Richard Miles cried Wednesday as a state district judge formally declared him innocent of a 1995 murder for which he spent 14 years in prison.
With a declaration of innocence, the 36-year-old Miles will be fully cleared of the crime and can apply for state compensation for wrongfully imprisoned inmates. Miles' mother, several inmates who've also been exonerated and other supporters cheered inside the courtroom as Judge Andy Chatham called him a free man.
"Now, the world knows that I'm innocent," Miles told reporters beforehand. "I've always known that I was innocent."
Miles was sentenced to 40 years in prison after being convicted of the murder of Deandre S. Williams and the attempted murder of another man.
The Texas Court of Criminal Appeals last week determined that "actual innocence" existed in Miles' case -- a rare declaration for someone exonerated without the help of DNA evidence. Miles was released after an advocacy group found evidence implicating another man in the murder hadn't been turned over to Miles' attorneys before trial.
One undisclosed police report included information of a call made by someone who claimed to know Williams' actual killer. The call occurred about 3 months before Miles' trial. The other report was about an altercation between the victims and a third person just before the shootings.
Released on bond in 2009, Miles said he has struggled to find work because he was labeled an ex-offender.
He now plans to apply for compensation under the state's Tim Cole Act, which pays freed inmates $80,000 for each year of wrongful incarceration. And he hopes to start a nonprofit group, Miles of Freedom, which would build transitional housing for ex-inmates.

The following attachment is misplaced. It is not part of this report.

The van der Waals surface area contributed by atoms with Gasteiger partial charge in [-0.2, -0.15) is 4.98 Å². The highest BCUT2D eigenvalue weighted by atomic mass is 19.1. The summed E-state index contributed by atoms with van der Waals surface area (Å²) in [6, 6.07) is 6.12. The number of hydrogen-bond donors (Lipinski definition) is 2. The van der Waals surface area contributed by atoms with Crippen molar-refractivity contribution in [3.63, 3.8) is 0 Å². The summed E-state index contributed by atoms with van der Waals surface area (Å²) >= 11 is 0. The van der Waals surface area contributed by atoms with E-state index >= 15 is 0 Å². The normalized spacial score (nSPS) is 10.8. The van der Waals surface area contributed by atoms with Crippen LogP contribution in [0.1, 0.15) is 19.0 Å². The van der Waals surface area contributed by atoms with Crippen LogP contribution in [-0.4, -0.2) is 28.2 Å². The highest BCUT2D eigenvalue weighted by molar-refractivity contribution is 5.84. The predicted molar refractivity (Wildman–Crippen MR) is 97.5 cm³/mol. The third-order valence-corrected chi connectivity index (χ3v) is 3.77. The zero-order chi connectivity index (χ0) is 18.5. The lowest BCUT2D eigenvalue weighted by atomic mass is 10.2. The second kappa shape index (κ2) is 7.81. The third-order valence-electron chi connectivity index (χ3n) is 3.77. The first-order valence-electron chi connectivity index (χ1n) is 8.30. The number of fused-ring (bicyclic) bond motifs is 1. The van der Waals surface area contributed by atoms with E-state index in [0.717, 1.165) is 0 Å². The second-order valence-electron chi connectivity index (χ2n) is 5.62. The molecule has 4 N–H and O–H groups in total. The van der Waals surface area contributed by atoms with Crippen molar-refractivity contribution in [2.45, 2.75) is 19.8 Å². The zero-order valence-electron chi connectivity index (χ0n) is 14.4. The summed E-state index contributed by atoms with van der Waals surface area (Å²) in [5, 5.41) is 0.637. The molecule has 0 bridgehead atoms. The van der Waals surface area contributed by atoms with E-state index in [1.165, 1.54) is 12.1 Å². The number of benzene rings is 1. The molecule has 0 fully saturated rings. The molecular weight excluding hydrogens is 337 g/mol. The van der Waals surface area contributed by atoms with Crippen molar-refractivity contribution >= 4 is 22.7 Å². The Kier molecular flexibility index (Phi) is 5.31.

Dallas County District Attorney Craig Watkins, whose office's conviction integrity unit has helped to free more than 20 wrongfully convicted inmates, attended the hearing. Watkins thanked Miles for continuing to fight for his freedom after being convicted, calling him "just another example of the problems we've had and the future that we do have."
As other exonerated ex-inmates watched, Watkins also took on the state's death penalty. Without calling for a moratorium on executions, Watkins questioned whether Texas had executed an innocent person.
"When we have all these men that have been exonerated for crimes they didn't commit, as to whether or not we have executed someone in this state that didn't commit the crime, I think that's a fair question," Watkins said. "I think anyone that does not -- that sits in a [district attorney's] seat -- have doubts, they shouldn't be DAs."
"Until we can get it right, maybe we need to explore how we can get it right," he said.
(source for both Associated Press)